15. Sociology of Drug Consumption

    OpenAIRE

    2004-01-01

    In this article which is a review of sociological ideas and studies of drug abusers in social situation, drug addiction steps (particularly alcohol, heroin and cocaine consumption) are revised and some explanations are made. Also, the role of some sociological ideas in drug addiction is considered in which Anomie Theory reads: "because of such duality, the individuals who are not satisfied with their role are in hurt." According to this theory, drug users choose seclusion and neglecting usual...

  16. Drug development in neuropsychopharmacology.

    Science.gov (United States)

    Fritze, Jürgen

    2008-03-01

    Personalized medicine is still in its infancy concerning drug development in neuropsychopharmacology. Adequate biomarkers with clinical relevance to drug response and/or tolerability and safety largely remain to be identified. Possibly, this kind of personalized medicine will first gain clinical relevance in the dementias. The clinical relevance of the genotyping of drug-metabolizing enzymes as suggested by drug licensing authorities for the pharmacokinetic evaluation of medicinal products needs to be proven in sound clinical trials.

  17. Drug interactions with radiopharmaceuticals

    International Nuclear Information System (INIS)

    Hesslewood, S.; Leung, E.

    1994-01-01

    Considerable information on documented drug and radiopharmaceutical interactions has been assembled in a tabular form, classified by the type of nuclear medicine study. The aim is to provide a rapid reference for nuclear medicine staff to look for such interactions. The initiation of drug chart monitoring or drug history taking of nuclear medicine patients and the reporting of such events are encouraged. (orig.)

  18. Drugs of Abuse.

    Science.gov (United States)

    Joseph, Donald E., Ed.

    This Drug Enforcement Administration publication delivers clear, scientific information about drugs in a factual, straightforward way, combined with precise photographs shot to scale. The publication is intended to serve as an A to Z guide for drug history, effects, and identification information. Chapters are included on the Controlled Substances…

  19. Drug Enforcement Administration.

    Science.gov (United States)

    Department of Justice, Washington, DC.

    This fact sheet contains information relating to drug abuse and abusers; drug traffic legislation; law enforcement; and descriptions of commonly used narcotics, stimulants, depressants, and hallucinogens. Also included is a short but explicit listing of audiovisual aids, an annotated bibliography, and drug identification pictures. The booklet…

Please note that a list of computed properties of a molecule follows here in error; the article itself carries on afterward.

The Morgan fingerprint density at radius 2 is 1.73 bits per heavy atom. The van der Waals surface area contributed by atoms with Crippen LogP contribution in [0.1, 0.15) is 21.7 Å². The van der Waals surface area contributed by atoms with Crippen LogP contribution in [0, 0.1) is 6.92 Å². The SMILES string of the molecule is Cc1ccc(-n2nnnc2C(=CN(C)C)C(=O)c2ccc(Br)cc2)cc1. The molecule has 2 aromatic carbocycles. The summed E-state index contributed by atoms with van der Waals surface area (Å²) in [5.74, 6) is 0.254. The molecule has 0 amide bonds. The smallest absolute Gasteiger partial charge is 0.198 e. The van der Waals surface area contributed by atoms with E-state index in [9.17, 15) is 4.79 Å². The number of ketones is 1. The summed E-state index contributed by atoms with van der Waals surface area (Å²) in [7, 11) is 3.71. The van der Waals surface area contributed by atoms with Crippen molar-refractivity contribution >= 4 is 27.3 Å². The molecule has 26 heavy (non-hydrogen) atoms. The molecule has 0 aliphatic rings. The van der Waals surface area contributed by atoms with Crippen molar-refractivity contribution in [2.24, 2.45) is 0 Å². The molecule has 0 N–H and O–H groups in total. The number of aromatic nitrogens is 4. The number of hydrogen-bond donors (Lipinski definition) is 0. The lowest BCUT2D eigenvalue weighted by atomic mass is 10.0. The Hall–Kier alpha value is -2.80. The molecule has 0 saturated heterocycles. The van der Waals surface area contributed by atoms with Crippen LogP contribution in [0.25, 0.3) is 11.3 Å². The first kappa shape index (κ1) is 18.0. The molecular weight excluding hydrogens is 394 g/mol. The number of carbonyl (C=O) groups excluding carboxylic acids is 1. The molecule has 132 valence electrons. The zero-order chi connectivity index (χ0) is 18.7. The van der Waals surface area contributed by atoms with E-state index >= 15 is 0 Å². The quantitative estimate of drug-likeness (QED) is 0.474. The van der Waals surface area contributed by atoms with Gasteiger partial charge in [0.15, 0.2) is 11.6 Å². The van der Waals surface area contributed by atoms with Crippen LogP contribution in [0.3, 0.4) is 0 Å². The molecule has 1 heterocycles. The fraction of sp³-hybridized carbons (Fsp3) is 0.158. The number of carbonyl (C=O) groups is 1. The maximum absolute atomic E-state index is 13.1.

20. Collegiate Drug Management Guide.

    Science.gov (United States)

    Janosik, Steven M.; Anderson, David S.

    A checklist to help colleges and universities reevaluate their policies and procedures regarding drug use among college students is presented. It is designed to supplement the "Collegiate Alcohol Risk Assessment Guide." In this guide drugs other than alcohol are of concern, although alcohol is viewed by many as the "drug of choice" among college…

  1. Writing Drug Cultures

    DEFF Research Database (Denmark)

    Nissen, Morten

    2012-01-01

    The paper juxtaposes the cultural mediation of experience through drugs with that performed with text. As a sample of the currently radically changing relations between professional and lay knowledge in the field of drug interventions, the website of a Copenhagen institution for young drug users ...

  2. Dynamics of Drug Use

    Science.gov (United States)

    Rollins, Joan H.; Holden, Raymond H.

    1977-01-01

    This paper analyzes data from interviews with 167 drug users in the community, including age, sex, birth order, education, family constellation, and circumstances of first drug use. The majority of subjects had tried to stop using drugs, but most had been unsuccessful at the time of the interview. (Author)

  3. Drugs in breast milk.

    Science.gov (United States)

    Hervada, A R; Feit, E; Sagraves, R

    1978-09-01